Botanic Gardens Trust, Sydney, Australia

Proteaceae - shifting species boundaries

Maurizio Rossetto - Manager Evolutionary Ecology, Principal Research Scientist

The objective of this study on speciation in Proteaceae (funded by the Hermon Slade Foundation) as to obtain a better understanding of evolutionary processes in the Australian flora by investigating selected sister groups within this important family. The study genera (Telopea and Lomatia) were selected because relevant background knowledge and techniques were available from previous research, and because their distribution and diversification patterns were relevant to our target evolutionary questions: which reproductive barriers initiate speciation? Which barriers maintain reproductive isolation when species occur together (sympatry) and what are the selective forces that establish them? The story that is unraveling is compelling.

First, we found that temperature-dependent reproductive barriers (works done by Cathy Offord) between altitudinally separated populations of the NSW Waratah (Telopea speciosissima) were responsible for their morphological and genetic differentiation (Rossetto et al. 2011). Through follow up studies (in collaboration with Paul Rymer at University of Western Sydney) on gene expression and ecophysiology we are in the process of validating the adaptive nature of these differences (i.e. populations are better adapted to their local environmental conditions).

We also discovered that as climatic conditions change through time, existing reproductive barriers can be broken. In a study extending to all continental waratahs, we found that the repeated genetic signatures of hybridisation occurred across the whole genus (Rossetto et al. 2012). By using environmental niche modeling to investigate temporal changes in habitat availability (work done by Chris Allen) we showed that speciation was mostly driven by allopatric differentiation (i.e. geographic separation) followed by recurrent localised hybrid-isation events. Widespread gene flow among Telopea was unexpected, but it provided some novel insights on how locally adapted lineages might be able to respond to rapidly changing conditions.

In contrast, a genetic signal of hybridisation was expected across the genus Lomatia. What surprised us was the level at which hybridisation occurs. In her PhD study, Melita Milner (co-supervised by M. Rossetto, Peter Weston and M. Crip at the Australian National University) using chloroplast DNA (Milner et al 2012) and nuclear DNA (Milner et al in prep) showed that genetic diversity across five Lomatia species mostly represents geographic rather than taxonomic boundaries. Melita showed that within a confined region different species are genetically similar. She also demonstrated that haplotype-sharing is the result of a recurrent history of hybridisation in addition to incomplete lineage sorting (the sharing of ancestral alleles). Fine scale population genetic studies by Honours student Emma McIntosh (co-supervised by M. Rossetto, Peter Weston and G. Wardle at University of Sydney) showed that the degree of hybridisation varies at sites where species overlap according to local conditions and history. Interestingly, the genetic signature of past hybridisation events can still be recovered at sites that do not show morphological evidence of crosses between species (McIntosh et al. submitted). Emma’s findings suggest that despite gene flow, strong selective filters maintain ecotypical distinctions between species.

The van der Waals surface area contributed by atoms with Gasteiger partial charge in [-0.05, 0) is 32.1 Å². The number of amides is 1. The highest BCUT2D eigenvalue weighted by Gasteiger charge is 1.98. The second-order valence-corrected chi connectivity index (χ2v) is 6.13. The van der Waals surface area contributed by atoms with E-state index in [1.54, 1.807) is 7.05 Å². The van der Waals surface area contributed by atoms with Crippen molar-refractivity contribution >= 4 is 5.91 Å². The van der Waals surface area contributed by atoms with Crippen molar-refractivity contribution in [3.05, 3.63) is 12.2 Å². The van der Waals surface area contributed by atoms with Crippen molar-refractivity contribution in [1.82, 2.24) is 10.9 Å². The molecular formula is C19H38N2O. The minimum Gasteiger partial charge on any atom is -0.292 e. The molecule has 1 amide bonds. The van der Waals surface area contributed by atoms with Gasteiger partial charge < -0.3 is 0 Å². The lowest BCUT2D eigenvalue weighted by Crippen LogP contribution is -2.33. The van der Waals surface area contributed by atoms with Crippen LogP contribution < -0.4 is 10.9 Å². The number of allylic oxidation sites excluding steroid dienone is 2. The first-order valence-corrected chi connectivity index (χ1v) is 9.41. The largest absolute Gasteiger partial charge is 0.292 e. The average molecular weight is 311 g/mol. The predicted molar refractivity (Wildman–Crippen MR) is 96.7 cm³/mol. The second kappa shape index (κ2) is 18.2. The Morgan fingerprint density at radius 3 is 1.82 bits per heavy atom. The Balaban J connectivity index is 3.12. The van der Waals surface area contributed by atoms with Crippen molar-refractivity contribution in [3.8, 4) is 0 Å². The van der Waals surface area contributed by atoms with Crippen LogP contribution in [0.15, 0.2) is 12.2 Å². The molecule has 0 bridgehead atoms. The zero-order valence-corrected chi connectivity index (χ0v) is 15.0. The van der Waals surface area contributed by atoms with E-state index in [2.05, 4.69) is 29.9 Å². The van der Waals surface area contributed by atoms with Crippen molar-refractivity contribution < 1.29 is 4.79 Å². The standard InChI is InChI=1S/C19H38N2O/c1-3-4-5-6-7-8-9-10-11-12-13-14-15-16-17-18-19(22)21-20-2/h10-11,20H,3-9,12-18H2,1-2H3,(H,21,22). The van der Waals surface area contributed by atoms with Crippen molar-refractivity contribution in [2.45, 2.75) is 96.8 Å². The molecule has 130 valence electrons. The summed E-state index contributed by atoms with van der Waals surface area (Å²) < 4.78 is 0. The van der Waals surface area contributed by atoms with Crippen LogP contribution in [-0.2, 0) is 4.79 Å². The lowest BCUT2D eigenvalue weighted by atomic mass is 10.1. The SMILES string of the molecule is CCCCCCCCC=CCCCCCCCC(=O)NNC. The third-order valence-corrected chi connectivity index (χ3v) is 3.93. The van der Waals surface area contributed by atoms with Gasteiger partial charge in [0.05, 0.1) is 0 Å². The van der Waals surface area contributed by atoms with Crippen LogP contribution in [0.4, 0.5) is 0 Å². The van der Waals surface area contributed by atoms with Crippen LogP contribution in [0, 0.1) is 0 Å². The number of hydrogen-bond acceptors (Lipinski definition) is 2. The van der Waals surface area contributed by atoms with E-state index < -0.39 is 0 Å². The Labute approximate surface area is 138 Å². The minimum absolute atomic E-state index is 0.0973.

Overall we are discovering that gene flow between species creates a fascinating tension between maintaining strong adaptive differentiation and responding to rapidly changing environmental and ecological conditions. We hope to continue exploring this system in detail with targeted fine scale studies, and genomic analyses.

 

 

 

 

Distribution-of-chloroplast-DNA

Distribution-of-nuclear-DNA-diversity 
Distribution of nuclear DNA diversity (above) and chloroplast DNA (below) diversity among five Lomatia species. The figure shows that for both genomes (nuclear and plastid) diversity is distributed geographically rather than taxonomically (i.e. does not emulate the distribution of recognised species), suggesting high levels of hybridisation between these morphologically differentiated taxa (Milner et al. in prep).